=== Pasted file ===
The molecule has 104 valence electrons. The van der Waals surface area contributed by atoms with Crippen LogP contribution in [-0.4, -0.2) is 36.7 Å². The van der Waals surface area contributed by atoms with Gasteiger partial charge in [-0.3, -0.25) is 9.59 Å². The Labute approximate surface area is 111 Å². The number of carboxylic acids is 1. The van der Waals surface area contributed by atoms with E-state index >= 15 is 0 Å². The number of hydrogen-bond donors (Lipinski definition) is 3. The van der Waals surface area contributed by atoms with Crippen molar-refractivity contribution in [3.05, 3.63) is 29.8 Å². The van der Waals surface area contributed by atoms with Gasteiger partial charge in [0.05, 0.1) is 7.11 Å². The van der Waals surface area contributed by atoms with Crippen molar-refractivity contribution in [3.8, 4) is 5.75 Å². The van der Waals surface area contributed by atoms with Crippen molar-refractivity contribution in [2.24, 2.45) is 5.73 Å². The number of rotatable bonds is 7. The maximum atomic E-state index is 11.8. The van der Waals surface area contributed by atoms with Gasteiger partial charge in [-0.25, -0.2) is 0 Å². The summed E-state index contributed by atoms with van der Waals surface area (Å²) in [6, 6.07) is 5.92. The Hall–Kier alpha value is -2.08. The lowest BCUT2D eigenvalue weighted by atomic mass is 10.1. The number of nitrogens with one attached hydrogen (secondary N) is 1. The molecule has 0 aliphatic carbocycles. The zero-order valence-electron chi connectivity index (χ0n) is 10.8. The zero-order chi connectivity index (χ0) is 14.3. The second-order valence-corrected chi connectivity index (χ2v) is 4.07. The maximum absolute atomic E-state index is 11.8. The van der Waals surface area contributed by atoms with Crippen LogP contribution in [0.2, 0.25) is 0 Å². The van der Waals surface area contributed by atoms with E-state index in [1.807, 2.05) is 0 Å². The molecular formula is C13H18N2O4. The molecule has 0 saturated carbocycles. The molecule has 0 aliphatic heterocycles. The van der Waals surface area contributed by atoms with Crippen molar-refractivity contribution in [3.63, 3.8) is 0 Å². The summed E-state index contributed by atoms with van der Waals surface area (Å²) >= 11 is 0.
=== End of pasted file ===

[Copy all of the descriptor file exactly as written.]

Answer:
The molecule has 104 valence electrons. The van der Waals surface area contributed by atoms with Crippen LogP contribution in [-0.4, -0.2) is 36.7 Å². The van der Waals surface area contributed by atoms with Gasteiger partial charge in [-0.3, -0.25) is 9.59 Å². The Labute approximate surface area is 111 Å². The number of carboxylic acids is 1. The van der Waals surface area contributed by atoms with E-state index >= 15 is 0 Å². The number of hydrogen-bond donors (Lipinski definition) is 3. The van der Waals surface area contributed by atoms with Crippen molar-refractivity contribution in [3.05, 3.63) is 29.8 Å². The van der Waals surface area contributed by atoms with Gasteiger partial charge in [0.05, 0.1) is 7.11 Å². The van der Waals surface area contributed by atoms with Crippen molar-refractivity contribution in [3.8, 4) is 5.75 Å². The van der Waals surface area contributed by atoms with Crippen molar-refractivity contribution in [2.24, 2.45) is 5.73 Å². The number of rotatable bonds is 7. The maximum atomic E-state index is 11.8. The van der Waals surface area contributed by atoms with Gasteiger partial charge in [-0.25, -0.2) is 0 Å². The summed E-state index contributed by atoms with van der Waals surface area (Å²) in [6, 6.07) is 5.92. The Hall–Kier alpha value is -2.08. The lowest BCUT2D eigenvalue weighted by atomic mass is 10.1. The number of nitrogens with one attached hydrogen (secondary N) is 1. The molecule has 0 aliphatic carbocycles. The zero-order valence-electron chi connectivity index (χ0n) is 10.8. The zero-order chi connectivity index (χ0) is 14.3. The second-order valence-corrected chi connectivity index (χ2v) is 4.07. The maximum absolute atomic E-state index is 11.8. The van der Waals surface area contributed by atoms with Crippen LogP contribution in [0.2, 0.25) is 0 Å². The van der Waals surface area contributed by atoms with E-state index in [1.807, 2.05) is 0 Å². The molecular formula is C13H18N2O4. The molecule has 0 saturated carbocycles. The molecule has 0 aliphatic heterocycles. The van der Waals surface area contributed by atoms with Crippen molar-refractivity contribution in [3.63, 3.8) is 0 Å². The summed E-state index contributed by atoms with van der Waals surface area (Å²) >= 11 is 0.